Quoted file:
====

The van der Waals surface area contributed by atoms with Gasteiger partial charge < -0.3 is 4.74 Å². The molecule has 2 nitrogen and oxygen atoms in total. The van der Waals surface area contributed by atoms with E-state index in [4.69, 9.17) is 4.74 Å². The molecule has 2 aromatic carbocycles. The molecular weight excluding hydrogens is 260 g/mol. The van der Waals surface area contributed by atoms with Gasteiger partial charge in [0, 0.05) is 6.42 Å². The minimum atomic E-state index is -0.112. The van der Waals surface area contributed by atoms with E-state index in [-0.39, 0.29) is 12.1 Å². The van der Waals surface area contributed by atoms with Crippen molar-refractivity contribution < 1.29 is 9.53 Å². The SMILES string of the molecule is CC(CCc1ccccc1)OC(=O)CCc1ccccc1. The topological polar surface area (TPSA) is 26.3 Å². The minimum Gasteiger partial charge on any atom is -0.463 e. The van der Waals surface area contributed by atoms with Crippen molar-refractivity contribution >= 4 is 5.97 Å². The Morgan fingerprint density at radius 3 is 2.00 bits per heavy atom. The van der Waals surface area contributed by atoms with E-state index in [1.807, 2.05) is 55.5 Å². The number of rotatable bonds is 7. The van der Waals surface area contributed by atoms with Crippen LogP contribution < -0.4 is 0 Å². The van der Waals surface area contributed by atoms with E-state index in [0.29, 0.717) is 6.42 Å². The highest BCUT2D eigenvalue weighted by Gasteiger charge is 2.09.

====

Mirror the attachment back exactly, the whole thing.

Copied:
The van der Waals surface area contributed by atoms with Gasteiger partial charge < -0.3 is 4.74 Å². The molecule has 2 nitrogen and oxygen atoms in total. The van der Waals surface area contributed by atoms with E-state index in [4.69, 9.17) is 4.74 Å². The molecule has 2 aromatic carbocycles. The molecular weight excluding hydrogens is 260 g/mol. The van der Waals surface area contributed by atoms with Gasteiger partial charge in [0, 0.05) is 6.42 Å². The minimum atomic E-state index is -0.112. The van der Waals surface area contributed by atoms with E-state index in [-0.39, 0.29) is 12.1 Å². The van der Waals surface area contributed by atoms with Crippen molar-refractivity contribution < 1.29 is 9.53 Å². The SMILES string of the molecule is CC(CCc1ccccc1)OC(=O)CCc1ccccc1. The topological polar surface area (TPSA) is 26.3 Å². The minimum Gasteiger partial charge on any atom is -0.463 e. The van der Waals surface area contributed by atoms with Crippen molar-refractivity contribution >= 4 is 5.97 Å². The Morgan fingerprint density at radius 3 is 2.00 bits per heavy atom. The van der Waals surface area contributed by atoms with E-state index in [1.807, 2.05) is 55.5 Å². The number of rotatable bonds is 7. The van der Waals surface area contributed by atoms with Crippen LogP contribution < -0.4 is 0 Å². The van der Waals surface area contributed by atoms with E-state index in [0.29, 0.717) is 6.42 Å². The highest BCUT2D eigenvalue weighted by Gasteiger charge is 2.09.